CISA and FBI Advice on Ransomware Defenses
The Cybersecurity and Infrastructure Security Agency (CISA) along with the Federal Bureau of Investigation (FBI) recently issued an advisory on the increased use of Conti ransomware-as-a-service (RaaS). The agencies reported a wave of over 400 new attacks on U.S. and international organizations including healthcare systems and first responder networks. The attacks are known to steal critical information, encrypt servers and workstations, and ultimately demand a ransom payment.
As revealed in the advisory, the criminal actors often gain initial access to networks through:
- Spearphishing campaigns using tailored emails that contain malicious attachments or malicious links;
- Malicious Word attachments containing embedded scripts that can be used to download or drop other malware—such as TrickBot and IcedID, and/or Cobalt Strike—to assist with lateral movement and later stages of the attack life cycle with the eventual goal of deploying Conti ransomware.
- Stolen or weak Remote Desktop Protocol (RDP) credentials
- Phone calls;
- Fake software promoted via search engine optimization;
- Other malware distribution networks (e.g., ZLoader); and
- Common vulnerabilities in external assets.
After gaining access, the attackers are known to exploit legitimate remote monitoring and management software and remote desktop software as backdoors to maintain persistence on victim networks. The attackers effectively use tools already available on the victim network. These types of attacks known as fileless malware and living off the land increased 888% in the past year according to data from WatchGuard.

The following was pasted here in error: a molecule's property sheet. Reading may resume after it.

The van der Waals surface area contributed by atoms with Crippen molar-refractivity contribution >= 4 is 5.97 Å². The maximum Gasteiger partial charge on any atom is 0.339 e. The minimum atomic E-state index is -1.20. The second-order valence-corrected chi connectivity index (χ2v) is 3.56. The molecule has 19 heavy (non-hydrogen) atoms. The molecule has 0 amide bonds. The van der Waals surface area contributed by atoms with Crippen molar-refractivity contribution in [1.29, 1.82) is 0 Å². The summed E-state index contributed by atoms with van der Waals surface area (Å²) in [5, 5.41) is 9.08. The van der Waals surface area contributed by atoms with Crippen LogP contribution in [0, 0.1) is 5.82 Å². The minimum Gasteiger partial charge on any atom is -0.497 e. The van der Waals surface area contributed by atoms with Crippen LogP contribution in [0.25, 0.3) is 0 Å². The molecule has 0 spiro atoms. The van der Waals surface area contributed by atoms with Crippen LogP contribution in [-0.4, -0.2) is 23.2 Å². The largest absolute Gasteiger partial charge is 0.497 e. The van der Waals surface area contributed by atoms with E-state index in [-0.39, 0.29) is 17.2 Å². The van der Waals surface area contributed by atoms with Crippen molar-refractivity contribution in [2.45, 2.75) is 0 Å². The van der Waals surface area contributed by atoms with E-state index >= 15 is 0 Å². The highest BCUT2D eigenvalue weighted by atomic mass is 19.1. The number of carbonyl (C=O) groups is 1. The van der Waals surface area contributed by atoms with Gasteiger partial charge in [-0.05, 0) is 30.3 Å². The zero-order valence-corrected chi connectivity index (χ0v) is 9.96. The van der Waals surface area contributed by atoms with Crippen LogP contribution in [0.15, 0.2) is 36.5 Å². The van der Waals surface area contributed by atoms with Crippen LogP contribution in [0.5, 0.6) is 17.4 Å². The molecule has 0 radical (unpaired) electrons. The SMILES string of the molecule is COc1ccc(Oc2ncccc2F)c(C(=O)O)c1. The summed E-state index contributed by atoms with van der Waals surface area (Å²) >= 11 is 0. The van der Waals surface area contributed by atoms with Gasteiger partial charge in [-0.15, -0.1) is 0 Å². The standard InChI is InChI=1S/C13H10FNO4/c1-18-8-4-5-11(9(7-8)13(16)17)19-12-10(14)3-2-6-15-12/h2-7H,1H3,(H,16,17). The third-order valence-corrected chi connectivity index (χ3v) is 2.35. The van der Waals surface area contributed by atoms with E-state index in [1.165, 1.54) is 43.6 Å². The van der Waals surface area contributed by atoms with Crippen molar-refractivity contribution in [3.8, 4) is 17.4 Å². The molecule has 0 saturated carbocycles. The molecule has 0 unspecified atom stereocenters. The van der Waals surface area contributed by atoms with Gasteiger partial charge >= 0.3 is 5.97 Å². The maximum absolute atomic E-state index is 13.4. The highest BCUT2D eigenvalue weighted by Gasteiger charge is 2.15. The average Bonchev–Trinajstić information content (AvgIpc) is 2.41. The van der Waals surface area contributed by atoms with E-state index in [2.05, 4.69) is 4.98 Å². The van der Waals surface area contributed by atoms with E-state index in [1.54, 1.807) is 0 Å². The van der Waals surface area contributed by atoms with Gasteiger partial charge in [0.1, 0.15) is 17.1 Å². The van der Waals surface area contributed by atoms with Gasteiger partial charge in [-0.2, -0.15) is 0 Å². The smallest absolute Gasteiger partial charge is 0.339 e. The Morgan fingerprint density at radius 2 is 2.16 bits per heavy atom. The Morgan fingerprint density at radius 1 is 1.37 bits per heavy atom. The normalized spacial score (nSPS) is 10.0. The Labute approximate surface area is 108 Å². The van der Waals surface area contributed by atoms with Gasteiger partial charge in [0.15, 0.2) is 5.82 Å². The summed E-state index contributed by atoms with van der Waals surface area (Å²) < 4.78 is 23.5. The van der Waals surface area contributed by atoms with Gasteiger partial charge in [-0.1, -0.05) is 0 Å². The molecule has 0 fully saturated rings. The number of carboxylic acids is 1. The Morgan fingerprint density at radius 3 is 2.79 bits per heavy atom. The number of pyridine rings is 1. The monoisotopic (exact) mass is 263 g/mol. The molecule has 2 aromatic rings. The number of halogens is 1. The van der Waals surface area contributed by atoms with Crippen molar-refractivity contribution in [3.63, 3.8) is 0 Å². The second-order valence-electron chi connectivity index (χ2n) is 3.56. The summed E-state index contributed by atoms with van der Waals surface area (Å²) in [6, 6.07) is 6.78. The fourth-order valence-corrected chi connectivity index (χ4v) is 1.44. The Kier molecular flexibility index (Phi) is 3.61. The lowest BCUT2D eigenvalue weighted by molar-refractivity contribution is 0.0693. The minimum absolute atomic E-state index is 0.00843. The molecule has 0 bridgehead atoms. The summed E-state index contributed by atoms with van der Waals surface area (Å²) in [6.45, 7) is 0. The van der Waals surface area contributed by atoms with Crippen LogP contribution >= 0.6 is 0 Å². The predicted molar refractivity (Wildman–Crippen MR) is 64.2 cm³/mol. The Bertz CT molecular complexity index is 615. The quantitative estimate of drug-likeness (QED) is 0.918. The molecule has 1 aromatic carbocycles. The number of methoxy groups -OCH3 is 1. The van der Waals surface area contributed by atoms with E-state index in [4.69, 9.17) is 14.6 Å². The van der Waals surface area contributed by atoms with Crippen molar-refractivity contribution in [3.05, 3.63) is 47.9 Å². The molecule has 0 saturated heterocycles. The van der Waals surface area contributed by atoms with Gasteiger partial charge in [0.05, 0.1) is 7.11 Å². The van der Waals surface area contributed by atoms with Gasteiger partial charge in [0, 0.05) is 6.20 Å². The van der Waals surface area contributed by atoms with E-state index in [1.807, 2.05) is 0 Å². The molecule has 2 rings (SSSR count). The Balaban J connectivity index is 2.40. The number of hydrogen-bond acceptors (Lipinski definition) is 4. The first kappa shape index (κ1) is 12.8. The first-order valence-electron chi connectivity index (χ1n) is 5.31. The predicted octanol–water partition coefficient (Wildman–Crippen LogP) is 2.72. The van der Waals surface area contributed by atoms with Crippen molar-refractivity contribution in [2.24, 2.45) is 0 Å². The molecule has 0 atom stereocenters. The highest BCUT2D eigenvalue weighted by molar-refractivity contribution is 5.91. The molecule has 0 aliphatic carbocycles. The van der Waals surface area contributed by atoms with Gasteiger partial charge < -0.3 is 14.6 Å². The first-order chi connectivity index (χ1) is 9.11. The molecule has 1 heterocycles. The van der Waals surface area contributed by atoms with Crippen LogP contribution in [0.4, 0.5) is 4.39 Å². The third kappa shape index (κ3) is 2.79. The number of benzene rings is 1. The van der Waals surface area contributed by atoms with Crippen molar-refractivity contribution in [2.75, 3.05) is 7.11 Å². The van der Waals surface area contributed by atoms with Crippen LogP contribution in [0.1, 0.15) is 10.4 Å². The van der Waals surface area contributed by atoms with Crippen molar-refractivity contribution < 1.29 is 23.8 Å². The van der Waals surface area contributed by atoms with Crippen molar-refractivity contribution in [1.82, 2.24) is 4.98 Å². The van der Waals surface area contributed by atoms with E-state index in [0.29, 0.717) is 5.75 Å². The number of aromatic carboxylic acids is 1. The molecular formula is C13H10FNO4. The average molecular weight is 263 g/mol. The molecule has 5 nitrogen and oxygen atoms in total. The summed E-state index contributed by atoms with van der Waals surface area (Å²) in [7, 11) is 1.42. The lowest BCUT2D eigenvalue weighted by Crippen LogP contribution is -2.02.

The attacks are known to also add additional system tools, such as Windows Sysinternals and Mimikatz—to obtain users’ hashes and clear-text credentials, which enable the actors to escalate privileges within a domain and perform other post-exploitation and lateral movement tasks. In some cases, the actors also use TrickBot malware to carry out post-exploitation tasks. The advisory gives the following recommendations for securing against the attacks.
To secure systems against Conti ransomware, CISA, FBI, and the National Security Agency (NSA) recommend implementing the mitigation measures described in this Advisory, which include requiring multi-factor authentication (MFA), implementing network segmentation, and keeping operating systems and software up to date.
In the advisory the CISA also recommends scanning for vulnerabilities, removing unnecessary applications, implementing endpoint detection and response tools, limiting access to network resources, securing user accounts, and of course, always maintaining a robust and tested backup process.
If you are unsure about your current level of protection or overall readiness to defend against and recover from an attack, contact us. We are here to help.